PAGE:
-- He’s the consensus top offensive tackle in this NFL draft, and some even have him going to the Raiders at No. 10. Projections have him going all over the first round, but should be available with a trade down from 10. He’s technically sound, with great work ethic and an ability to play on the right and left. Some consider McGlinchey unspectacular, but he’s reliable and fits most any blocking scheme.
Projected round (per NFL.com): 1

Kolton Miller, UCLA
-- Miller’s one of a surprising few expected to go in the first round, and is considered a player with boom-or-bust potential. He has excellent size and power, fully able to pass protect and run block into the second level. He identifies blitzers and surprise rushers quickly and adjusts, analysts say. He doesn’t have great bend and can be vulnerable against power rushers. Opinions vary on Miller’s NFL prospects, but he could be the second tackle off the board.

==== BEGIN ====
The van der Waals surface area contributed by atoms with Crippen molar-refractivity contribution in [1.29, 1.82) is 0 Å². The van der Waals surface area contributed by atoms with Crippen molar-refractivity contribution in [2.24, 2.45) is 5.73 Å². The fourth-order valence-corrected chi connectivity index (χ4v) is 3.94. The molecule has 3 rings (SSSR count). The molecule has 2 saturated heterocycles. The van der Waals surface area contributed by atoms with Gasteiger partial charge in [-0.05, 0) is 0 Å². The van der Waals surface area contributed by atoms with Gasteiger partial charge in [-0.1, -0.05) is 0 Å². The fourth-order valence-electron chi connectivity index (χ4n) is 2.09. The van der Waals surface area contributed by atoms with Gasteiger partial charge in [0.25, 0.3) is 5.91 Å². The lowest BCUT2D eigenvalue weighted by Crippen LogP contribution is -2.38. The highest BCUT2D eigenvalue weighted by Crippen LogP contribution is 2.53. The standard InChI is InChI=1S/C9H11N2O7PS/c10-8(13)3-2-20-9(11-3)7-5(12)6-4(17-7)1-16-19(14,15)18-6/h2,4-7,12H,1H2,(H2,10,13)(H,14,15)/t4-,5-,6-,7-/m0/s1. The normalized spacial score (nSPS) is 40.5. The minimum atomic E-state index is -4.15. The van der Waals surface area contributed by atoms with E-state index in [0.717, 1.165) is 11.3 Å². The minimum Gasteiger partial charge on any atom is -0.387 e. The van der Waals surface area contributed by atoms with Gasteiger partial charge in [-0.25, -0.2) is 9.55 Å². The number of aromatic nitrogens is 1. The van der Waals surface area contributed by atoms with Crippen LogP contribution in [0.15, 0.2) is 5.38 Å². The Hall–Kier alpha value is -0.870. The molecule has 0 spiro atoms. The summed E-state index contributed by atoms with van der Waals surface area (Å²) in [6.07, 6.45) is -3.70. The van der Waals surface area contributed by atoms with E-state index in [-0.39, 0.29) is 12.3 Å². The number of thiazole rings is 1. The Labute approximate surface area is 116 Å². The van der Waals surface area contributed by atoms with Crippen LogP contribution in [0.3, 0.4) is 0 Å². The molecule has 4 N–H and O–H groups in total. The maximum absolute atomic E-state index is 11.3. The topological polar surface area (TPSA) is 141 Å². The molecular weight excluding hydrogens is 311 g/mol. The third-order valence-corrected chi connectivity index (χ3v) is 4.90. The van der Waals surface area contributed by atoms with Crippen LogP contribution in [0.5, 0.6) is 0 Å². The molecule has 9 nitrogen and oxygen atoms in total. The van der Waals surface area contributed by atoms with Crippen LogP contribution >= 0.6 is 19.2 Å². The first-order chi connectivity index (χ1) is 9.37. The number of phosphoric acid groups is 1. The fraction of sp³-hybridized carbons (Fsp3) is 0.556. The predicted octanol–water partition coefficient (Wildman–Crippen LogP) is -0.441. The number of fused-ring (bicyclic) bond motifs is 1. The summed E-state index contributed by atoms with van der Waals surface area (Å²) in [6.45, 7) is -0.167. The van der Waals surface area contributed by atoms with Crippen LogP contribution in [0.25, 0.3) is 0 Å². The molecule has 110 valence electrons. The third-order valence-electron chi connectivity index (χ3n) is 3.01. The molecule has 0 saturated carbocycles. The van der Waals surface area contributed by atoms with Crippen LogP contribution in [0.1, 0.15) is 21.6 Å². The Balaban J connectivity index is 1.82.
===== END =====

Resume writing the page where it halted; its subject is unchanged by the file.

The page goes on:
Projected rounds (per NFL.com): 1-2

Orlando Brown, Oklahoma
-- Brown is an All-American and Outland Trophy finalist with some great college tape, but had a terrible combine that hurt his draft prospects. His athleticism and strength were called into question, and analysts say his quickness is below average. He has great size at 6-foot-8, 360 pounds, but doesn’t have proportional strength. He could be coached up well, and may be a bargain later on Day 2.
Projected rounds (per NFL.com): 2-3